By Paul Koch –
We all are familiar with Robert Frost’s famous poem “The Road Not Taken.” It is about a traveler who comes upon a fork in the road. One way is clear and beautiful and well-travelled and the other showing no sign of foot traffic at all. The point reflected in the poem is the beauty and adventure of living a life that takes the road least travelled. We like that image. Whether we see ourselves as the one taking the road least traveled or the one playing it safe and going with the flow, we like to imagine our life as one made of forks in the road, choices that you make to decide your life. And this image of choices is not contained in your temporal life only, in how your conduct yourself to advance in your career, or what physical adventure you take on. No, you like this image about your eternal life as well. You like to imagine that you must navigate carefully through the forks in the road in your quest to enter into eternal life, to come into the kingdom of God.
And in that regard, I want you to try a little thought exercise with me. Instead of a fork in the road on your path to eternity, I want you to imagine that you’ve entered into a large circular room that is lined completely around with doors. The number of doors isn’t crucial, but there are a lot of them and they all stand wide open. Well, except for one on the far end, it is already closed. Now each of these doors promises a pathway to eternal life, including the closed one. You look them over and find that they are not all equal. Some seem open to a path that is easier than others, some more promising than others. In your walk around the room, considering the doors, what do you see? Do you see the way through self-sacrifice and generosity? It promises that if you gave more of yourself, more of your time and treasure that you might find assurance of life everlasting? Do you see the through the door down the path of wisdom, that you might increase your understanding and knowledge and move closer to the things of God? Or perhaps it is the way of devotion and discipleship that draws your eye. By a fervent prayer life and proper worship, you might find eternity itself. There are other doors of course, doors marked by all the tings that Christians ought to do, a way of living that leads to eternal life.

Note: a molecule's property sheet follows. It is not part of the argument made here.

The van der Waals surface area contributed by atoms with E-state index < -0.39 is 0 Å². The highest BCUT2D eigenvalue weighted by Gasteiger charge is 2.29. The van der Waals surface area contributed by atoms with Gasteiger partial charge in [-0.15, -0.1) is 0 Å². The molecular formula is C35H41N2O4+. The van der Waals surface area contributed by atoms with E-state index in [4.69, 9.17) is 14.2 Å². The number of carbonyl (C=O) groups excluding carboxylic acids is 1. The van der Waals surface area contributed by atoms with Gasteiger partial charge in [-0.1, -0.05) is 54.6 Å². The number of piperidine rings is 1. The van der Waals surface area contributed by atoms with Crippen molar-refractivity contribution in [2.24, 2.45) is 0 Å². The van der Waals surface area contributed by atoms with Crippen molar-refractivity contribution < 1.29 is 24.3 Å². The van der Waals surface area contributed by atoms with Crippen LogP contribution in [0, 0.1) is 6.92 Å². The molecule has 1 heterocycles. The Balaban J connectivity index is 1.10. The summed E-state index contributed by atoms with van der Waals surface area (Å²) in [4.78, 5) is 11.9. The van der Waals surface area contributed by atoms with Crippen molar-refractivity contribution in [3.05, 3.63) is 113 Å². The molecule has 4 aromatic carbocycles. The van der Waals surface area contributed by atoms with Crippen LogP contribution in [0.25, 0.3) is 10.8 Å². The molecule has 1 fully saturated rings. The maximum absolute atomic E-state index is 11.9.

Now someone else comes into this room of doors with you. He wasn’t necessarily invited, but he stands there as if he belongs. And of course, he does belong because he is your Lord Jesus Christ. He looks at the doors, and he looks at your wandering eye, the way you think that you can go through them and get to eternal life. And just as you begin to make your step, just as you move toward the threshold of the door of devotion, BAM! He slams it shut in your face. See, he knows that way will be disastrous for you. Oh sure, it looks good at the beginning. It will impress your friends and maybe even make you feel good about your choices. But it will end ugly, it will end in failure and confusion and hopelessness. So, your Lord closes it off from you. The thing is, he begins to do this with each and every door that you approach, the door of self-sacrifice, bam! The door of wisdom, bam! The door of humility, bam!
This is what our Lord has been doing throughout his ministry, shutting the doors of mankind’s quest for salvation. Jesus looks at his disciples and says, “How difficult it will be for those who have wealth to enter the kingdom of God!” That’s a bit unnerving to hear. I mean those who have wealth are those who have the means to make greater sacrifices, to seek out wisdom, to dedicate time to devotion and worship. But our Lord doesn’t back down, he doesn’t leave one door open for you to walk through. No, he says, “Children, how difficult it is to enter the kingdom of God! It is easier for a camel to go through the eye of a needle than for a rich person to enter the kingdom of God.” And they were exceedingly astonished, and said to him, “Then who can be saved?” (Mark 10:24-26)